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The Ants are Coming! The Ants are Coming!! ... or Are They????

Paper Reviewed
Bertelsmeier, C., Luque, G.M., Hoffmann, B.D. and Courchamp, F. 2015. Worldwide ant invasions under climate change. Biodiversity Conservation 24: 117-128.

In a study published in Biodiversity Conservation, Bertelsmeier et al. (2015) write that "there is a general, yet untested, consensus that climate change will exacerbate the threat posed by invasive species," which they say is especially the case for ectotherms like ants, the current distributions of which "are limited by thermal barriers," citing Dukes and Mooney (1999), Brook et al. (2008) and Hellmann et al. (2008). Surprisingly, however, they report that (1) very few studies have included climate change in their projections in order to test this assumption, and that (2) no global assessment predicting future ant invasions has ever even been attempted.

In a recent attempt to fill this void, therefore, and noting that "ant distribution is largely limited by climate (Roura-Pascual et al., 2011)," and that "ants are among the most invasive organisms (Lowe et al., 2000)," the four researchers conducted the first global risk assessment of invasive ants driven by projected future climate change, focusing on 15 of the world's 19 most invasive ant species as determined by the Invasive Species Specialist Group of the International Union for the Conservation of Nature.

Working with techniques that explain a species' distribution based on a set of climatic predictor variables, therefore, Bertelsmeier et al. created a set of consensus models using five different techniques -- three Global Circulation Models and two Special Report on CO2 Emission Scenarios -- to include "a wide range of possible future climatic conditions," which they used to compare changes in suitable ant-inhabited area over time, both globally and regionally. And what did they thereby learn?

In the words of the four researchers, "surprisingly, the potential distribution of only five species was predicted to increase (up to 35.8%) with climate change [to 2080], with most declining by up to 63.3%." And they therefore conclude that "contrary to general expectations, climate change will not result in range expansion for most [ant] species."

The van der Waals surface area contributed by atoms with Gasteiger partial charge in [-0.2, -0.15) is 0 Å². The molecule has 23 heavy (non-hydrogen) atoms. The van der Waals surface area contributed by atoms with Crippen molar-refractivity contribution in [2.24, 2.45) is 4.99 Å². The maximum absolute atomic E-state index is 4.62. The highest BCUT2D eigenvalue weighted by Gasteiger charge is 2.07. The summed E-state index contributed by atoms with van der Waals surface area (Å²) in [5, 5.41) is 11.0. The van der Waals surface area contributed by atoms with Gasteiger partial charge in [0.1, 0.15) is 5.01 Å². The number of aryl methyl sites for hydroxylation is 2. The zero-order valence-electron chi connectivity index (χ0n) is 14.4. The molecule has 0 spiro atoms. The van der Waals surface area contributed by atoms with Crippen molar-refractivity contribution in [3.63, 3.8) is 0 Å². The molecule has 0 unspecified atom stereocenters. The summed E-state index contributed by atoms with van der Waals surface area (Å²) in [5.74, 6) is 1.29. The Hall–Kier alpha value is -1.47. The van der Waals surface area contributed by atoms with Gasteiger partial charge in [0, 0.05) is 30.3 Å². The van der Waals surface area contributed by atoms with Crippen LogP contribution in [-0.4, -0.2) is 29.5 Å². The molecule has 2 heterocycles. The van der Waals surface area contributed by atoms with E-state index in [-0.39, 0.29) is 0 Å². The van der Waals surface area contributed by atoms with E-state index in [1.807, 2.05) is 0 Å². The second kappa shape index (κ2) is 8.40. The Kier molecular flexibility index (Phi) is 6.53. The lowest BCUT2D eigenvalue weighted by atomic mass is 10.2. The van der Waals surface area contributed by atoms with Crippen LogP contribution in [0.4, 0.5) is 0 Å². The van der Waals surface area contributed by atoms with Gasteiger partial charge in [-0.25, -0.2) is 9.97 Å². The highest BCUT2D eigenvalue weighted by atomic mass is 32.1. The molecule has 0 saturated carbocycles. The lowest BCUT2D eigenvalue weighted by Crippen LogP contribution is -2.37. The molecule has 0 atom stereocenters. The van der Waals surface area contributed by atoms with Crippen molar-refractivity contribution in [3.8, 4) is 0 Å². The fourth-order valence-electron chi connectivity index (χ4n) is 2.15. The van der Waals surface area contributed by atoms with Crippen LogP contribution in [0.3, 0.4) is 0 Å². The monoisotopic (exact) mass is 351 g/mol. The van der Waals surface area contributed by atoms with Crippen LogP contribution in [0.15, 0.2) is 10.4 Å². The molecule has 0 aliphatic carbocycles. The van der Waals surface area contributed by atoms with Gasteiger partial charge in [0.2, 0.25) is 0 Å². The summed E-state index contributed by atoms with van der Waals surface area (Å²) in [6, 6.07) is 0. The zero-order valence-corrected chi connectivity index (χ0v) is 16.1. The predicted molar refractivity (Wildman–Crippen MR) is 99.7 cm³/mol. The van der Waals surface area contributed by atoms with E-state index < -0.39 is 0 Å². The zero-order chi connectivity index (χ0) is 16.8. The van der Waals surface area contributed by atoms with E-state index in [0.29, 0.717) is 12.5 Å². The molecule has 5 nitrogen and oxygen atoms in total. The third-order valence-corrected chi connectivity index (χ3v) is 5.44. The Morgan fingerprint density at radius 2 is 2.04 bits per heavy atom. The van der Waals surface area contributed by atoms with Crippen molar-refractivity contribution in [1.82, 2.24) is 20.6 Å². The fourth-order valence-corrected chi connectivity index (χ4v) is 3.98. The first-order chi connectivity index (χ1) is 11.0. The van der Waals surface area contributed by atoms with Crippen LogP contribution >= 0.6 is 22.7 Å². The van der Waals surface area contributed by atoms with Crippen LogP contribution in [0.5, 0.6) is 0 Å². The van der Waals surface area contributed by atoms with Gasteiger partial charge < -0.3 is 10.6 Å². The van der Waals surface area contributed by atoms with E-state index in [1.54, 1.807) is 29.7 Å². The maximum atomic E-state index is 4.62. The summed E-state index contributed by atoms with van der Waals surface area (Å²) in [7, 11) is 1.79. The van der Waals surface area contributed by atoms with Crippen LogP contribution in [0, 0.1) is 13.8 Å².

Brook, B.W., Sodhi, N.S. and Bradshaw, C.J.A. 2008. Synergies among extinction drivers under global change. Trends in Ecology and Evolution 23: 453-460.

Dukes, J.S. and Mooney, H.A. 1999. Does global change increase the success of biological invaders? Trends in Ecology and Evolution 14: 135-139.

Hellmann, J.J., Byers, J.E., Bierwagen, B.G. and Dukes, J.S. 2008. Five potential consequences of climate change for invasive species. Conservation Biology 22: 534-543.

Lowe, S., Browne, M., Boudjelas, S. and De Poorter, M. 2000. 100 of the world's worst invasive alien species - a selection from the global invasive species database. 12.

Roura-Pascual, N., Hui, C., Ikeda, T., Leday, G., Richardson, D.M., Carpintera, S., Espadaler, X., Gomez, C., Guendard, B., Hartley, S., Krushelnycky, P., Lester, P.J., McGeoch, M.A., Menke, S.B., Pedersen, J.S., Pitt, J.P.W., Reyes, J., Sanders, N.J., Suarez, A.V., Touyama, Y., Ward, D., Ward, P.S. and Worner, S.P. 2011. Relative roles of climatic suitability and anthropogenic influence in determining the pattern of spread in a global invader. Proceedings of the National Academy of Sciences USA 108: 220-225.

Posted 19 May 2015